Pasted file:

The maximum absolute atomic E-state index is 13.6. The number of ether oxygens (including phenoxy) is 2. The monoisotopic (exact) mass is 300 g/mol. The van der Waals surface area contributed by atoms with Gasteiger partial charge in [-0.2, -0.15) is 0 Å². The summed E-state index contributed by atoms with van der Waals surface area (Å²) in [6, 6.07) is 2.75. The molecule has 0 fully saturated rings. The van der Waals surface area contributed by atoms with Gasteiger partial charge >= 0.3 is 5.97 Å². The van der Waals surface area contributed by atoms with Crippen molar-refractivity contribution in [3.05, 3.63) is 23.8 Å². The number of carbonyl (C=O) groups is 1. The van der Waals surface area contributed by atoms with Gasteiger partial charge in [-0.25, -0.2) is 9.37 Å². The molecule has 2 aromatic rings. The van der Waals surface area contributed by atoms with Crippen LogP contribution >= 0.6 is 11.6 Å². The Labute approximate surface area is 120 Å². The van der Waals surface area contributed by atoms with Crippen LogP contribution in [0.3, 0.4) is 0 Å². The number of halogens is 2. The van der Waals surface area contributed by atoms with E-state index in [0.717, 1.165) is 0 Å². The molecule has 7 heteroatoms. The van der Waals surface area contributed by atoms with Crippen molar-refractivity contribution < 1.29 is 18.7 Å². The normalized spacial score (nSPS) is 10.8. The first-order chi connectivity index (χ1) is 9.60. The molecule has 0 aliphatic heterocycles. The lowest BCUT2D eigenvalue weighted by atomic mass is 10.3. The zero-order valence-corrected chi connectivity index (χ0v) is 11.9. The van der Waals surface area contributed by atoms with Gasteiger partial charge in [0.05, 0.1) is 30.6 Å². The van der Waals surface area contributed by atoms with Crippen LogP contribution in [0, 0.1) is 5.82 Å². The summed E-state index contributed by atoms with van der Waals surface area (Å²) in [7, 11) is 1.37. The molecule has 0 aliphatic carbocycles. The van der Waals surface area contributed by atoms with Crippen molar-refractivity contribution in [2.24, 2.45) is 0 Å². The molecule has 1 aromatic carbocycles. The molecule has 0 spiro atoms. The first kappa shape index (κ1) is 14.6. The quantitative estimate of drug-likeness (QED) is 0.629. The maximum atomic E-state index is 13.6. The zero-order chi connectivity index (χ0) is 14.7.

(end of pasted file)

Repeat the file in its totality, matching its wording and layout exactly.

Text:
The maximum absolute atomic E-state index is 13.6. The number of ether oxygens (including phenoxy) is 2. The monoisotopic (exact) mass is 300 g/mol. The van der Waals surface area contributed by atoms with Gasteiger partial charge in [-0.2, -0.15) is 0 Å². The summed E-state index contributed by atoms with van der Waals surface area (Å²) in [6, 6.07) is 2.75. The molecule has 0 fully saturated rings. The van der Waals surface area contributed by atoms with Gasteiger partial charge >= 0.3 is 5.97 Å². The van der Waals surface area contributed by atoms with Crippen molar-refractivity contribution in [3.05, 3.63) is 23.8 Å². The number of carbonyl (C=O) groups is 1. The van der Waals surface area contributed by atoms with Gasteiger partial charge in [-0.25, -0.2) is 9.37 Å². The molecule has 2 aromatic rings. The van der Waals surface area contributed by atoms with Crippen LogP contribution >= 0.6 is 11.6 Å². The Labute approximate surface area is 120 Å². The van der Waals surface area contributed by atoms with Crippen LogP contribution in [0.3, 0.4) is 0 Å². The number of halogens is 2. The van der Waals surface area contributed by atoms with E-state index in [0.717, 1.165) is 0 Å². The molecule has 7 heteroatoms. The van der Waals surface area contributed by atoms with Crippen molar-refractivity contribution < 1.29 is 18.7 Å². The normalized spacial score (nSPS) is 10.8. The first-order chi connectivity index (χ1) is 9.60. The molecule has 0 aliphatic heterocycles. The lowest BCUT2D eigenvalue weighted by atomic mass is 10.3. The zero-order valence-corrected chi connectivity index (χ0v) is 11.9. The van der Waals surface area contributed by atoms with Gasteiger partial charge in [0.05, 0.1) is 30.6 Å². The van der Waals surface area contributed by atoms with Crippen LogP contribution in [0, 0.1) is 5.82 Å². The summed E-state index contributed by atoms with van der Waals surface area (Å²) in [7, 11) is 1.37. The molecule has 0 aliphatic carbocycles. The van der Waals surface area contributed by atoms with Crippen molar-refractivity contribution in [2.24, 2.45) is 0 Å². The molecule has 1 aromatic carbocycles. The molecule has 0 spiro atoms. The first kappa shape index (κ1) is 14.6. The quantitative estimate of drug-likeness (QED) is 0.629. The maximum atomic E-state index is 13.6. The zero-order chi connectivity index (χ0) is 14.7.